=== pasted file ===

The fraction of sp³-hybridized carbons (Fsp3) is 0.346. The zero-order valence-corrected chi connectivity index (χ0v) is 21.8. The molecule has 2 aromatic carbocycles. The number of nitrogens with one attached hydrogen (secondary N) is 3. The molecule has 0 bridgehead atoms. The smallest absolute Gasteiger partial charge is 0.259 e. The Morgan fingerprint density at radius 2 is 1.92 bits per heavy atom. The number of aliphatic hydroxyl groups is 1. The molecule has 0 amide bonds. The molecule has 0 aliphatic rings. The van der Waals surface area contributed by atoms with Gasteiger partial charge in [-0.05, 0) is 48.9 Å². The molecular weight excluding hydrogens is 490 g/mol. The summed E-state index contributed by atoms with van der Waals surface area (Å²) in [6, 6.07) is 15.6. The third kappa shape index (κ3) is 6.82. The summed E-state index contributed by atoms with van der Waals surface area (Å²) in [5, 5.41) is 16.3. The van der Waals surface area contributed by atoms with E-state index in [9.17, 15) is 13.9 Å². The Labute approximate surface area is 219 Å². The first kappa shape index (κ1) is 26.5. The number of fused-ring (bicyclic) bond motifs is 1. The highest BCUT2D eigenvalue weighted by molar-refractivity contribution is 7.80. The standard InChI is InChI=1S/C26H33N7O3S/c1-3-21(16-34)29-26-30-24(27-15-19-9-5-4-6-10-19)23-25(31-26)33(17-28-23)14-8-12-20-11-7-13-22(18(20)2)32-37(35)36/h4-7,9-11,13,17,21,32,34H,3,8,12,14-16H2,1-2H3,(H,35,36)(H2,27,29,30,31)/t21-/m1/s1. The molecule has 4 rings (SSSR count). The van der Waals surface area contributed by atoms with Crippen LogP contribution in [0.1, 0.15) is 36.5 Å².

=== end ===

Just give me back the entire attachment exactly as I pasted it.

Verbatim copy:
The fraction of sp³-hybridized carbons (Fsp3) is 0.346. The zero-order valence-corrected chi connectivity index (χ0v) is 21.8. The molecule has 2 aromatic carbocycles. The number of nitrogens with one attached hydrogen (secondary N) is 3. The molecule has 0 bridgehead atoms. The smallest absolute Gasteiger partial charge is 0.259 e. The Morgan fingerprint density at radius 2 is 1.92 bits per heavy atom. The number of aliphatic hydroxyl groups is 1. The molecule has 0 amide bonds. The molecule has 0 aliphatic rings. The van der Waals surface area contributed by atoms with Gasteiger partial charge in [-0.05, 0) is 48.9 Å². The molecular weight excluding hydrogens is 490 g/mol. The summed E-state index contributed by atoms with van der Waals surface area (Å²) in [6, 6.07) is 15.6. The third kappa shape index (κ3) is 6.82. The summed E-state index contributed by atoms with van der Waals surface area (Å²) in [5, 5.41) is 16.3. The van der Waals surface area contributed by atoms with E-state index in [9.17, 15) is 13.9 Å². The Labute approximate surface area is 219 Å². The first kappa shape index (κ1) is 26.5. The number of fused-ring (bicyclic) bond motifs is 1. The highest BCUT2D eigenvalue weighted by molar-refractivity contribution is 7.80. The standard InChI is InChI=1S/C26H33N7O3S/c1-3-21(16-34)29-26-30-24(27-15-19-9-5-4-6-10-19)23-25(31-26)33(17-28-23)14-8-12-20-11-7-13-22(18(20)2)32-37(35)36/h4-7,9-11,13,17,21,32,34H,3,8,12,14-16H2,1-2H3,(H,35,36)(H2,27,29,30,31)/t21-/m1/s1. The molecule has 4 rings (SSSR count). The van der Waals surface area contributed by atoms with Crippen LogP contribution in [0.1, 0.15) is 36.5 Å².